William Shakespeare.

The works of Shakespear: in eight volumes (Volume 3) online

. (page 1 of 29)
Online LibraryWilliam ShakespeareThe works of Shakespear: in eight volumes (Volume 3) → online text (page 1 of 29)
Font size
QR-code for this ebook






m* mis.





4 R

V O L U M E the T H I R D.



T w E L F T H-N i G H T : O, What you will,



The LIFE and DEATH of l&ng JOHN.


Printed for J. and P. Knapton, 5. ;>/, T. Longman and
T. Shewell, H. Lintott, C. Hitch, J. Brindlcy, J. and R. Ton-
fon and 5, Draper, R. Islington, E.New> and B. Dad,



Page 2-9. I. penult, frr tegether read together, p. 77. 1. 16, for 1

4taA I'll. p. 81. 1. 29. /jr I'll >W I'd. p. 144. 1. 7.1. for it is read

is his. p. 164. I. 31. for and he muft read and his muft. p. 217.

I. 36. for in read as. p. 215. 1. IT- for trying rwrf tyring, p. 360.

!. 17. /r Col. read CIo. p. 424. 1. penult. Jr btiy ra</ by. p. 469.
1. 1 1. fr an / en.

A L L s W E L






KING of France.

Duke of Florence.

Bertram, Count of Roufillon.

Lafeu, an old Lord.

Parolles, a parafitical follower of Bertram 5 a coward^

but vain, and a great pretender to valour.
Several young French Lords, that ferve with Bertram in

the Florentine 'war.

Stroants 10 the C""* Roufll!on -

Count efs of Roufillon, mother to Bertram.

Helena, daughter to Gerard de Narbon, a famous

phyfician, feme time ftnce dead.
An old widow of Florence.
Diana, daughter to the

*r ' ( Neighbours, and friends to the widow.
Lords, attending on the King ; Officers, Soldiers, &c.

SCENE lies partly in France ; and> partly
in Tufcany.

ALL'S Well, that ENDS Well.


Count efs of Roufillon'^ Honfe in France.

Enter Bertram, the Countefs of Roufillon, Helena,
and Lafeu, all in Mourning.



N diiTevering my fon from me, I
a fecond husband.

Ber. And I in going, Madam, weep
o'er my father's death anew j but I muft
attend his Majefty's command, to whom
I am now in ward, evermore in fubjection.

Laf. You (hall find of the King a husband, Ma-
dam , you, Sir, a father. He, that fo generally is it
all times good, muft of neceffity hold his virtue to

i In DELIVERING my fon from me ] To deliver from, in
the feiife of giving up, is not Englifh. Skakefpear wrote, in
DISSEVERING my fon from me The following Words, too,

. / bury a fecond husband demand this reading. For to

diffevtr implies a violent divorce ; and therefore might be com-
pared to the burying a butband', which, delivering does not.

./, B 2 you 5

4 All's veil, that Ends <well.

you; * whofe vvorthinefs would ftir it up where it
wanted, rather than flack it where there is fuch abun-
' dance.

Count. What hope is there of his Majefty's amend-
ment ?

Laf. He hath abandon'd his phyficians, Madam,
under whofe practices he hath perfecuted time with
hope ; and finds no other advantage in the procefs,
but only the lofing of hope by time.

Count. J This young gentlewoman had a father,
(O, tint bad! how fad a Prefage 'tis ! ) whofe skill
was almoft as great as his honefty ; had it ftretch'd fo
far, it would have made nature immortal, and death
fhould have play'd for lack of work. 'Would, for
the King's fake, he were living! I think, it would
be the death of the King's difeafe.

Laf. How call'd you the man you fpeak of.
Madam ?

Count. He was famous, Sir, in his profefflon, and
it was his great right to be fo: Gerard de Narbon.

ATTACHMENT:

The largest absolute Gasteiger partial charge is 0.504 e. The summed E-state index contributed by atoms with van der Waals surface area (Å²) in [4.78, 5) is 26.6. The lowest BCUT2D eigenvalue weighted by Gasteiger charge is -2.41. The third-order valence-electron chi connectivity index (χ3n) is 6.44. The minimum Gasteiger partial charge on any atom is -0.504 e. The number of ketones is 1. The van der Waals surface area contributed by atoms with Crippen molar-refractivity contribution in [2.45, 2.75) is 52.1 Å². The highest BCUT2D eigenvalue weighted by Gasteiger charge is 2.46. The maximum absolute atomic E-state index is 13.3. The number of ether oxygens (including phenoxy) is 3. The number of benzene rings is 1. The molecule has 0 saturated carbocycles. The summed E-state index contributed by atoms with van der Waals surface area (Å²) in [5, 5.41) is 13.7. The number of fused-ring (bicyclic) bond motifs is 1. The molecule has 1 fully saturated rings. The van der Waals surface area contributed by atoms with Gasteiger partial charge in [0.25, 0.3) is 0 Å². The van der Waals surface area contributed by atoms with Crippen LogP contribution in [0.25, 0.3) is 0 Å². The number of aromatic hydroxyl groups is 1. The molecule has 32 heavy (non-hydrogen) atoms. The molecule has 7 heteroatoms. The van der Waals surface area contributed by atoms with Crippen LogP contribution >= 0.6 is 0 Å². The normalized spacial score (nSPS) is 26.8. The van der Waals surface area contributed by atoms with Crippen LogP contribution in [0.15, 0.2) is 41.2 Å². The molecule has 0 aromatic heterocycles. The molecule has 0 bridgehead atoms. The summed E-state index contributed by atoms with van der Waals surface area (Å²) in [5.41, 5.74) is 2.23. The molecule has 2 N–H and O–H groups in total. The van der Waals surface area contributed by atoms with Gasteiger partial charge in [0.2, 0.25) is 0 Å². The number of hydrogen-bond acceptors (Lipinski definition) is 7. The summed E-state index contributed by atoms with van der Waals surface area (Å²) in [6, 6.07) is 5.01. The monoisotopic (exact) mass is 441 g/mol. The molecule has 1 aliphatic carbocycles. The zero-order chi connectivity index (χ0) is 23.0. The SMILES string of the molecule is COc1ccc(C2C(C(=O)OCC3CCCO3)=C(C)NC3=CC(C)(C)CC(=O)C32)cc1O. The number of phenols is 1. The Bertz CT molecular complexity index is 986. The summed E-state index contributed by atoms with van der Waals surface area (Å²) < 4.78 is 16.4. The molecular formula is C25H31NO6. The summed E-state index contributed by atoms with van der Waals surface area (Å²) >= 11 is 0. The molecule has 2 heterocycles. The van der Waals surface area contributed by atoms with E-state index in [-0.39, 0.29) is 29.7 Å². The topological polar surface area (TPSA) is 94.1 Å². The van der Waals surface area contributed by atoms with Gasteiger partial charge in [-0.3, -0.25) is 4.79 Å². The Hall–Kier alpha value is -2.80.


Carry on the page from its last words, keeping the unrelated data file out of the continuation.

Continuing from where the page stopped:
Laf. He was excellent, indeed, Madam ; the King
very lately fpoke of him admiringly, and mourningly :

2 nubofe ivortkincfs would ftir it up <where it wanted, rather
than lack it where there is fetch abundance. ~\ An Oppofition of
Terms is vHibly defign'd in this fencence ; tho' the Oppofition is
not fo vifible, as the Terms now ftand. Wanted and Abundance
are the Oppofites to one another; biu how is lack a Contrail to
jlir up? The Addition of a fingie Letter gives it, and the very
Senfe requires it. "fy&fi flack it.

3 This young gentlenxorran had a father ( O, that had ! ko<vi
fod a PASSAGE ""' /*'.'/] Letfeu was fpeaking of the King's defpe-
rate Condition: which makes the Coumefs .recall to mind the de-
ceafed Gerard de Narbon, who, fhe thinks, could have cured him.
But in ufmg the word bad, which implied his death, me flops in
the middle of her fentence, and makes a reflexion upon it, which,
according to the prefent reading, is unintelligible. We mufl there-
fore believe Shakefpear wrote ( O that had ! how fad a PRESAGE
'tis ) /. e. a Prefage that the King muft now expeft no cure, fince
fo skilful a Perfon was himfelf forced to fubmit to a malignant


All's well, that Ends well.

he was skilful enough to have liv'd ftiJJ, if knowledge
could be fet up againft mortality.

Ber. What is it, my good lord, the King lan-
gui fries of?

Laf. A fiftula, my lord.

Ber. I heard not of it before.

Laf. I would, it were not notorious. Was this
gentlewoman the daughter of Gerard de Narlon ?

Ceunt. His fole child, my lord, and bequeathed to
my overlooking. I have thofe hopes of her good,
that her education promifes her; difpofition me in-
herits, which makes fair gifts fairer; for 4 where an
unclean mind carries virtuous qualities, there, com-
mendations go with pity j they are virtues and traitors
too : in her they are the better for her fimplenefs ; fhe
derives her honefty, and atchieves her goodnefs.

4 where an unclean mind carries virtuous qualities^ there,
commendations go with pity, they are Virtues and Traitors too: in
her they are the better for THEIR fimplenefs ; foe derives her ho~
nejly, and atchieves her goodnefs.] This obfcure encomium is
made ftill more obfcure by a flight corruption of the text. Let
us explain the paflage as it lies. By virtuous qualities are meant
qualities of good breeding and erudition ; in the fame fenfe that
the Italians fay, qualita <virtuofa', and not moral ones. On this
account it is, me lays, that, in an ill mind, thefe virtuous qualities
are virtues and traitors too; i. e. the advantages of education
enable an ill mind to go further in wickednefs than it could have
done without them : But, fays the Countefs, in her they are the